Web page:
Monday, November 5

The Gentrification Paradox

1. Neighborhoods and districts that improve in design and life attract new people.
2. Increase in demand leads to an increase in price - by basic market function.
3. Eventually, the market, with the help of property tax increases, flushes out the previous homeowners and tenants.
4. The ensuing homogeneity undercuts some of of the aspects that originally made the area attractive.

Jane Jacobs called this process "oversuccess". Once an area is identified as a potentially lucrative investment from outside, often only one use is selected as the most profitable. "Cataclysmic money" is then poured into this use from finance institutions, pushing out all other uses. The initial diversity of uses, the shops mingled with parks and different types of housing, is steamrolled over as everything is converted into the single most profitable use. Gentrification is the pejorative term for this process, when high-end housing dominates exclusively and pushes out lower-income housing.

On the other hand, is not making neighborhoods attractive places to live the whole point of urban planning? In the last half century, most people who had the ability to decided where to live chose the suburbs over the city. Short of outright authoritarian rule, the only way to reverse this trend is to make urban areas more attractive. It's pretty simple. Those in favor of gentrification argue that the problem is not with too high a demand, but rather with too low a supply. If there were plenty of urban districts in which people would choose to live, prices would eventually go back down.

I'm sympathetic to the pro-gentrification side, but transitions themselves are hard. As money flows in and out of neighborhoods, real people and real communities are displaced and reshaped. These are not abstract stock portfolios being traded back and forth. Stability is a necessary component of community life.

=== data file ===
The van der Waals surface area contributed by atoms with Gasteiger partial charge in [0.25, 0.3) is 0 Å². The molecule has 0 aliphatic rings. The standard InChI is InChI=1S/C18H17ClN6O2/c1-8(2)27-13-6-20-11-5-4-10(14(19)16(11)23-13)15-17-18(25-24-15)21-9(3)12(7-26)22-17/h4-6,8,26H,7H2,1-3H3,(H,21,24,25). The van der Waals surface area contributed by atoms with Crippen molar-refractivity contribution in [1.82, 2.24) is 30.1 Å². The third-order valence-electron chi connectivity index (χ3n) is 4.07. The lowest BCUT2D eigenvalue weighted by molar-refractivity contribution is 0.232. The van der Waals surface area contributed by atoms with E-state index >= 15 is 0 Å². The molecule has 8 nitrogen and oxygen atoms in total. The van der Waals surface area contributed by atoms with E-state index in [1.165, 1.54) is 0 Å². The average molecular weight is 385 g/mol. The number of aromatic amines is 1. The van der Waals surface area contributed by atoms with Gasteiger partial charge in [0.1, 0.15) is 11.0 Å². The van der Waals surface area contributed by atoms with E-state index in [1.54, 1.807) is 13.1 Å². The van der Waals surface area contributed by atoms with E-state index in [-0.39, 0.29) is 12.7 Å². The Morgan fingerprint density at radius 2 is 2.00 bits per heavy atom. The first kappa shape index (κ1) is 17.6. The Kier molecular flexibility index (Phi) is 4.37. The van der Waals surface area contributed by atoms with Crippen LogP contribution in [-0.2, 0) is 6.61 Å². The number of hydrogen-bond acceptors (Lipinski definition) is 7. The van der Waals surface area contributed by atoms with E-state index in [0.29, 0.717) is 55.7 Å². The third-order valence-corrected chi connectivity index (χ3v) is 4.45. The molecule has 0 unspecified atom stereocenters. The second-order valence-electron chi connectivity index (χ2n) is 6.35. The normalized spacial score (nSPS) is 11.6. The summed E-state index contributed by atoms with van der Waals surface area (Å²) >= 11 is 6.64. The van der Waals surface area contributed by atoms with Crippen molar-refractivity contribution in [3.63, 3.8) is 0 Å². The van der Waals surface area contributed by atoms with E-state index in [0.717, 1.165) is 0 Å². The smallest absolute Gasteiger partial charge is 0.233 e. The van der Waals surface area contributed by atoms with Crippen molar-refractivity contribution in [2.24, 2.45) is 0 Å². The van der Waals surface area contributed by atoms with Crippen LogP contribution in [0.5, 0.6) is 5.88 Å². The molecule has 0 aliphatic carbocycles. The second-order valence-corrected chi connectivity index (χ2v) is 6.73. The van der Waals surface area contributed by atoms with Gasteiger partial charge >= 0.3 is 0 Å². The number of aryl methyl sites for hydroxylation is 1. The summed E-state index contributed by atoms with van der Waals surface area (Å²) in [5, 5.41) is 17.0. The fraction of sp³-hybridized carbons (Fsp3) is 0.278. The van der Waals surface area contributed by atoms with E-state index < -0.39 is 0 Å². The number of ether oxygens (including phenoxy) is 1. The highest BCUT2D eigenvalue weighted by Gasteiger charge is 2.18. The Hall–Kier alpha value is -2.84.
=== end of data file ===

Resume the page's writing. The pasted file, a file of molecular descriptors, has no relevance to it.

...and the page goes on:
Missoula's Independent this week ran a cover story on the historic Wilma building downtown. It was recently purchased and will be converted from rental units to condos, selling for a range between $75,000 to $500,000. Some of the former tenants are upset and raising concerns about affordable housing. The whole thing takes on a vibe of class/age warfare.

In this case, I don't think their argument has any merit. There are very few downtown condos of any price range, let alone luxury ones. Most people with money live in the suburbs. Increasing downtown homeownership could only provide more diversity to an area full of commercial and rental uses. And the Wilma is selling a broad range of property values, anyway. The manager of the Poverello house, a downtown homeless shelter, is moving there. I wouldn't call her an over-consuming elitist by any measure. This is a good thing for Missoula.

Still, you have to have some sympathy for those who were evicted and could not afford to buy. Even if a plea is not entirely rational, it is still reveals a problem in the overall housing market of Missoula. Jen and I were evict on moments notice last year for the exact same reason. Even though we understood the situation, it's still no fun to have to find a new place to live by the end of the month.

Even if gentrication can be consider in the long-term interest of a city, the short-term effects have to be adequately addressed as well. And, as Jacobs advised decades ago, some efforts have to be made to maintain that delicate balance of mixed-use diversity.

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